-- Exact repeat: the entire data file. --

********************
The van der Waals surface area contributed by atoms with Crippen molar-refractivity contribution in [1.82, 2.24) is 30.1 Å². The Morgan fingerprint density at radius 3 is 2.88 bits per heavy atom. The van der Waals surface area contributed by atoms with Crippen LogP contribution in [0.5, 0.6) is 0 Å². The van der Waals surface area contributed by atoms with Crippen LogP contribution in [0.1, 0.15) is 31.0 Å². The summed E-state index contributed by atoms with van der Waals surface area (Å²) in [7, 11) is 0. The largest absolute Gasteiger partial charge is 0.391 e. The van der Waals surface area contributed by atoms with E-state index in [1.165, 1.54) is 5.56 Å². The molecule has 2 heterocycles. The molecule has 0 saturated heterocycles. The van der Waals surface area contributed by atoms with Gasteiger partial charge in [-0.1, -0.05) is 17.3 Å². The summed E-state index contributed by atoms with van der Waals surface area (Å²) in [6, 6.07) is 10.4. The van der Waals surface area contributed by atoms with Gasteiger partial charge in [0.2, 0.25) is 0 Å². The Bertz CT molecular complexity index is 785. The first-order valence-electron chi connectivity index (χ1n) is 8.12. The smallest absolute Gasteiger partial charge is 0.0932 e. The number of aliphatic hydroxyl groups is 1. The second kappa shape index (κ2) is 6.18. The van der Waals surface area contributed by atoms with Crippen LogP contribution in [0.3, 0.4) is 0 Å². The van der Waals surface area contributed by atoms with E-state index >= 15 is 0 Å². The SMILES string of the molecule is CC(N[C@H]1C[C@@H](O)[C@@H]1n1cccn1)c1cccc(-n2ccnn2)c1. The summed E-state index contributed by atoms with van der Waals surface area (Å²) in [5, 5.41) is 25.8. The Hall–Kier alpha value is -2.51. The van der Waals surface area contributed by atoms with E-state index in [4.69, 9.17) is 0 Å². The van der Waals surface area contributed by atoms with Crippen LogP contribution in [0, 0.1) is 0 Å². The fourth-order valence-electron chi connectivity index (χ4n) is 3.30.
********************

The van der Waals surface area contributed by atoms with Crippen molar-refractivity contribution in [1.82, 2.24) is 30.1 Å². The Morgan fingerprint density at radius 3 is 2.88 bits per heavy atom. The van der Waals surface area contributed by atoms with Crippen LogP contribution in [0.5, 0.6) is 0 Å². The van der Waals surface area contributed by atoms with Crippen LogP contribution in [0.1, 0.15) is 31.0 Å². The summed E-state index contributed by atoms with van der Waals surface area (Å²) in [7, 11) is 0. The largest absolute Gasteiger partial charge is 0.391 e. The van der Waals surface area contributed by atoms with E-state index in [1.165, 1.54) is 5.56 Å². The molecule has 2 heterocycles. The molecule has 0 saturated heterocycles. The van der Waals surface area contributed by atoms with Gasteiger partial charge in [-0.1, -0.05) is 17.3 Å². The summed E-state index contributed by atoms with van der Waals surface area (Å²) in [6, 6.07) is 10.4. The van der Waals surface area contributed by atoms with Gasteiger partial charge in [0.2, 0.25) is 0 Å². The Bertz CT molecular complexity index is 785. The first-order valence-electron chi connectivity index (χ1n) is 8.12. The smallest absolute Gasteiger partial charge is 0.0932 e. The number of aliphatic hydroxyl groups is 1. The second kappa shape index (κ2) is 6.18. The van der Waals surface area contributed by atoms with Crippen LogP contribution in [0.3, 0.4) is 0 Å². The van der Waals surface area contributed by atoms with E-state index >= 15 is 0 Å². The SMILES string of the molecule is CC(N[C@H]1C[C@@H](O)[C@@H]1n1cccn1)c1cccc(-n2ccnn2)c1. The summed E-state index contributed by atoms with van der Waals surface area (Å²) in [5, 5.41) is 25.8. The Hall–Kier alpha value is -2.51. The van der Waals surface area contributed by atoms with E-state index in [4.69, 9.17) is 0 Å². The van der Waals surface area contributed by atoms with Crippen LogP contribution in [0, 0.1) is 0 Å². The fourth-order valence-electron chi connectivity index (χ4n) is 3.30.